There is tons of big box retail on PA 309, about 8-9 miles south on US 202. 202 is mostly 1-lane each way, and while not really congested, it has too much traffic on it. They are building a "parkway" (this parkway was once to be a limited access highway but, this being Pennsylvania, has been scaled down to be another 1-lane each way local road). This parkway will essentially parallel "old" 202 and should help improve traffic flow in the area. 202 from D'Town to Montgomeryville (a big-box area) can be about 12 minutes with no traffic. At the wrong time it can take longer.
This new parkway will feed from the 202 expressway, which is near D'Town, and will go south and dead-end in Montgomeryville. There will only be about 7 at-grade intersections along the 9 or so miles of the parkway, so there shouldn't be too much congestion on it. My point is that though big-box is frowned upon in D'Town and New Hope, you can find such stores not too far away. Actually, there's also a Wegman's, a Lowe's, and some of big box stores south on PA 611 in Warrington, about 6-7 miles south of D'Town.
For more details of the parkway check www.us202.com and look under Section 700. Some of the most vocal people in this region are the most anti-change and anti-development. I guess you can thank them in part for Doylestown being so picturesque, but I also blame them in part on the lack of adequate infrastructure. This 202 project has been in the works for decades, and construction looks to begin soon.
There is a Circuit City going in at Quakertown. There's a box store! It's right next to the brand new Target. In Montgomeryville there are tons of box stores (including Costco) and that's not too far from Doylestown. For 10 years we lived very close to many, many shopping opportunities. After a bit of withdrawl, I've found that it really is possible to live farther then 10 minutes to the big stores. The trade off is less traffic and a nicer slower pace of life.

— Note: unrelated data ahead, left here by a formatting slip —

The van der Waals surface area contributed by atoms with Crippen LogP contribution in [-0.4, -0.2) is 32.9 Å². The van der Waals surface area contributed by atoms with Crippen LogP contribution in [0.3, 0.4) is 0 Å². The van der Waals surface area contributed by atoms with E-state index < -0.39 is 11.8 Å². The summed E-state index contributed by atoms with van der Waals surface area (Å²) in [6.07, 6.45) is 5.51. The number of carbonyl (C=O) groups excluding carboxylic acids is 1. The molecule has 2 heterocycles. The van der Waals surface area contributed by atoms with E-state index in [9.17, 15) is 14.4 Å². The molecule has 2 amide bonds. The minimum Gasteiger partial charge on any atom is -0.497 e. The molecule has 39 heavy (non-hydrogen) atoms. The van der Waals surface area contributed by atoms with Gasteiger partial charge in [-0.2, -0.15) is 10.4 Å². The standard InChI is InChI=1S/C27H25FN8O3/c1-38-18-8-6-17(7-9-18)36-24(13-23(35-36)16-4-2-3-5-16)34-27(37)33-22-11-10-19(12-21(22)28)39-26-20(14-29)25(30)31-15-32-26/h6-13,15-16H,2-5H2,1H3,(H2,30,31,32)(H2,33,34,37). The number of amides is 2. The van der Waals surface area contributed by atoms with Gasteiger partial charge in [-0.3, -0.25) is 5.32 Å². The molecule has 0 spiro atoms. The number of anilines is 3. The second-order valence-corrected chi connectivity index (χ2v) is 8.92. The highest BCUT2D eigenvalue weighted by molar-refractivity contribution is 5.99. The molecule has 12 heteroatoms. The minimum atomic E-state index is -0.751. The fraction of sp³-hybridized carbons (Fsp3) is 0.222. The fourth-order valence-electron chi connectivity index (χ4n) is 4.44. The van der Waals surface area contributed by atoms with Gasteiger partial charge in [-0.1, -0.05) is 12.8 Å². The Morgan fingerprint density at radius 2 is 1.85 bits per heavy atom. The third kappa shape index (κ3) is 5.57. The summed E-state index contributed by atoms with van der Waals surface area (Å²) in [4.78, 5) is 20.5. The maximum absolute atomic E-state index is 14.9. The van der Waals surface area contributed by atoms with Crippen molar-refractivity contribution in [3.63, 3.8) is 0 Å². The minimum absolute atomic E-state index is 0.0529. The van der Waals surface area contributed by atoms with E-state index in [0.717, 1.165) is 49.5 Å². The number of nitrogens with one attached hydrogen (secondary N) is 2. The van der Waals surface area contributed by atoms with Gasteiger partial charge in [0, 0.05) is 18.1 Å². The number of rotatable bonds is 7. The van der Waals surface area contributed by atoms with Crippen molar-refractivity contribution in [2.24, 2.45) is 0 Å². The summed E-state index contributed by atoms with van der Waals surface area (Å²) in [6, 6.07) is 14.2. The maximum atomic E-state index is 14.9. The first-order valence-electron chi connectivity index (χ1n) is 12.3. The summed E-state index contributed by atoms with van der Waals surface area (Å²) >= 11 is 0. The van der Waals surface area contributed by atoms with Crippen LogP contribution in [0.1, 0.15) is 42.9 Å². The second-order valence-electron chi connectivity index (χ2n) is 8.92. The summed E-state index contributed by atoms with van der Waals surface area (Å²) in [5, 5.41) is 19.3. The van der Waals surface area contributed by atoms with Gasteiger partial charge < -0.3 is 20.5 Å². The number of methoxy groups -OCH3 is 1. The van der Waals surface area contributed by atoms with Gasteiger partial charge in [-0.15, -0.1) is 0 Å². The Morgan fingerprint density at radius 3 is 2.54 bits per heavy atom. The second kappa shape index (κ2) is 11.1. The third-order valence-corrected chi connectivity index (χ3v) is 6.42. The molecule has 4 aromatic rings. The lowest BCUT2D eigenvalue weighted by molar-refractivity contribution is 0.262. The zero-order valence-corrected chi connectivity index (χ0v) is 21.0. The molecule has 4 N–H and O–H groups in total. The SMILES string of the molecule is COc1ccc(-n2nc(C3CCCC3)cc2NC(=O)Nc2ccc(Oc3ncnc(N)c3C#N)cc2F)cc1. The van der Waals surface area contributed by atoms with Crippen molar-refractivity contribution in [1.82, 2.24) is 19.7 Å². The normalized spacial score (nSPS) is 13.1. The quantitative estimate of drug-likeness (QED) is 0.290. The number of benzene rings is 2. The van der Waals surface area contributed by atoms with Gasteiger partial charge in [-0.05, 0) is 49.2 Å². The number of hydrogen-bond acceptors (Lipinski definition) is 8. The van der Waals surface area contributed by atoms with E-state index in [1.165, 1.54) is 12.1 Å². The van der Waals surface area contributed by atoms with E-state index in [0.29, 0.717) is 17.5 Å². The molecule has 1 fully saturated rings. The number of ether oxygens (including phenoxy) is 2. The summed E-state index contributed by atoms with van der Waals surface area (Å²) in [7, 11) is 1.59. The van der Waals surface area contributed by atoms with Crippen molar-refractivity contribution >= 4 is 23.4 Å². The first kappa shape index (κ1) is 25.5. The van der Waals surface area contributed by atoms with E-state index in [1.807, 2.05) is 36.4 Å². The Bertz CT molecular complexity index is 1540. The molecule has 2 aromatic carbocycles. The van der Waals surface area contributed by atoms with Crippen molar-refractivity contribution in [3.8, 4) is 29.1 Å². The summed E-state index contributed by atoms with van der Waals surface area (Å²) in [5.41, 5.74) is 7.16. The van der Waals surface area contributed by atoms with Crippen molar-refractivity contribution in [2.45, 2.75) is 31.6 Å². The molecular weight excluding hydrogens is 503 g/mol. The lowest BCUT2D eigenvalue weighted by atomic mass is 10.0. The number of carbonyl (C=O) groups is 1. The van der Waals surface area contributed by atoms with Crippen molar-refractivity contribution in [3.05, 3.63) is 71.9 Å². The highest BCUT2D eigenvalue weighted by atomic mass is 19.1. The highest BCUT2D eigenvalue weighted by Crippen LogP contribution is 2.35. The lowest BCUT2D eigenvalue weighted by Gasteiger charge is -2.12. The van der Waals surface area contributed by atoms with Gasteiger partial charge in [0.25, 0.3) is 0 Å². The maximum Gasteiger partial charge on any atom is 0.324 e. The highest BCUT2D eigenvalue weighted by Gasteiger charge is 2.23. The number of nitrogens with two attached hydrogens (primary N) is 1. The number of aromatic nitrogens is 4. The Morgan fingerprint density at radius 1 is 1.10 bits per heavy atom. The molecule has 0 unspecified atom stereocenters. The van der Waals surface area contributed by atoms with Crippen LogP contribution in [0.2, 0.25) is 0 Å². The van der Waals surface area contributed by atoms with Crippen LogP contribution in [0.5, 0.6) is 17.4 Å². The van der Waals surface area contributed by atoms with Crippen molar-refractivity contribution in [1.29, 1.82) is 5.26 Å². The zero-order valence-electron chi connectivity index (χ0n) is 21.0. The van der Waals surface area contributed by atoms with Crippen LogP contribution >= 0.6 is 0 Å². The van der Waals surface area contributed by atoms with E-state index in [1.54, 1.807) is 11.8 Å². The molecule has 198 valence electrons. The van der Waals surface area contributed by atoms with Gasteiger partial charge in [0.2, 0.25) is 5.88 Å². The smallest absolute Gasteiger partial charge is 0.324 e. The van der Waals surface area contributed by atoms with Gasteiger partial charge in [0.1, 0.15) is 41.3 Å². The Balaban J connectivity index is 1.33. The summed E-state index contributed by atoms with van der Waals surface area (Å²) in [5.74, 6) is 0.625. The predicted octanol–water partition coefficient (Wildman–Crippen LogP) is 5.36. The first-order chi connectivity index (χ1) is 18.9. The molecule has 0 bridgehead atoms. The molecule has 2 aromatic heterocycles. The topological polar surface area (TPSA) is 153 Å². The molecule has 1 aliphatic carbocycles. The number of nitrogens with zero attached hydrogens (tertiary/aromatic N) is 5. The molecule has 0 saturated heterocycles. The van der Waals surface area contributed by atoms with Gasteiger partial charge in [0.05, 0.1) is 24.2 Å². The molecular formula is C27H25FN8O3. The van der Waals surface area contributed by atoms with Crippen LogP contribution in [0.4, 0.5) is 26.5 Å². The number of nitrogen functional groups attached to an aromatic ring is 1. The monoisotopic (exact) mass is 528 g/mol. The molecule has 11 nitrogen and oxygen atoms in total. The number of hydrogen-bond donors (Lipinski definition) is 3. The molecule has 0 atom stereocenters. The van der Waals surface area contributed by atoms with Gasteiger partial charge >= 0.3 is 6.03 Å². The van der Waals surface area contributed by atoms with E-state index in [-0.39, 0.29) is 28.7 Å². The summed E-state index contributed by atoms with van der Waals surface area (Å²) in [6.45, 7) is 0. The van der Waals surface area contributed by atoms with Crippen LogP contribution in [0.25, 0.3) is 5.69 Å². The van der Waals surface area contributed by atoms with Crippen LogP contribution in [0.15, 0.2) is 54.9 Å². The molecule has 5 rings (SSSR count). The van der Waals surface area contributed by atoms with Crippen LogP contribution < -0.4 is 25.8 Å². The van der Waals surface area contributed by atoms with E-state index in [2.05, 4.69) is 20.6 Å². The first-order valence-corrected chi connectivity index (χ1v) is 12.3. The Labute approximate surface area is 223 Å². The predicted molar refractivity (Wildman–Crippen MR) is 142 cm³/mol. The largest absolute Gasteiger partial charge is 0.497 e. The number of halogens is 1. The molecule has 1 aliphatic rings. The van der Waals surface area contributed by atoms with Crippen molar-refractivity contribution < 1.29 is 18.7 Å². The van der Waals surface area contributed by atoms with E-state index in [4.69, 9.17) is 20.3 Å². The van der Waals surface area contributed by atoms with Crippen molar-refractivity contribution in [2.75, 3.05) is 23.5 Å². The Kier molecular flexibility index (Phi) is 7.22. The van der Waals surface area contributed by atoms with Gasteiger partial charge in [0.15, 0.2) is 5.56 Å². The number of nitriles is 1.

movingtophillie it might not be your thing but there are quite a few older communities that are closer to center city that are worth looking into as well, and although the housing stock is older the communities themselves constantly turn over with young families.
Nether Providence which is surrounded by Swarthmore,Media,Middletown Township is an incredibly convenient place to live as its 20 minute ride into center city and has 4 train stops withing 3 miles of each other.(Swarthmore-Wallingford-Media-Elwyn)
9. Nether Providence (Wallingford), Pa.
Median home price (2006): $309,319
Average property taxes (2006): $3,640
Pros: Affordable homes, top-rated schools
Cons: No real downtown
Spend a little time in Nether Providence, a.k.a. Wallingford (its largest community), and you'll find yourself forgetting that Philadelphia is 20 minutes away by car or commuter train. A 4.6-square-mile township of lush green hills, old stone houses and expansive parks, Nether Providence also offers good schools, and a nice home can be had for $300,000 or even less. Nether Providence doesn't have its own downtown, but most residents can walk or bike to Media, where there's a movie theater and plenty of locally owned shops and restaurants.
If the Philly economy were growing more briskly, Nether Providence would rank even higher. About 30% of the town's workers commute into the city.
Don't get me wrong - the KOP/Exton/West Chester area is a great place to live - but it is a pain to get into the city. Just keep in mind commuting times when looking at neighborhoods
From KOP westward to West Chester/ Exton is a piece of cake. From KOP eastward to Philadelphia is brutal. There is really only one antiquated highway going from KOP into the city(Scuylkill Expressway) The rest are two laned state roads like Route 1,Route 3,Route 30, Gemantown Pike and Ridge Avenue all of which have major congestion issues.
I was amazed at how easy it is to navigate from Cherry Hill into the city. The Pa suburbs which are nearly all older historic areas do get backed up. But if you are east of 476 the commute is comparable to Cherry Hill. West of 476KOP/Exton/West Chester/Malvern is a different story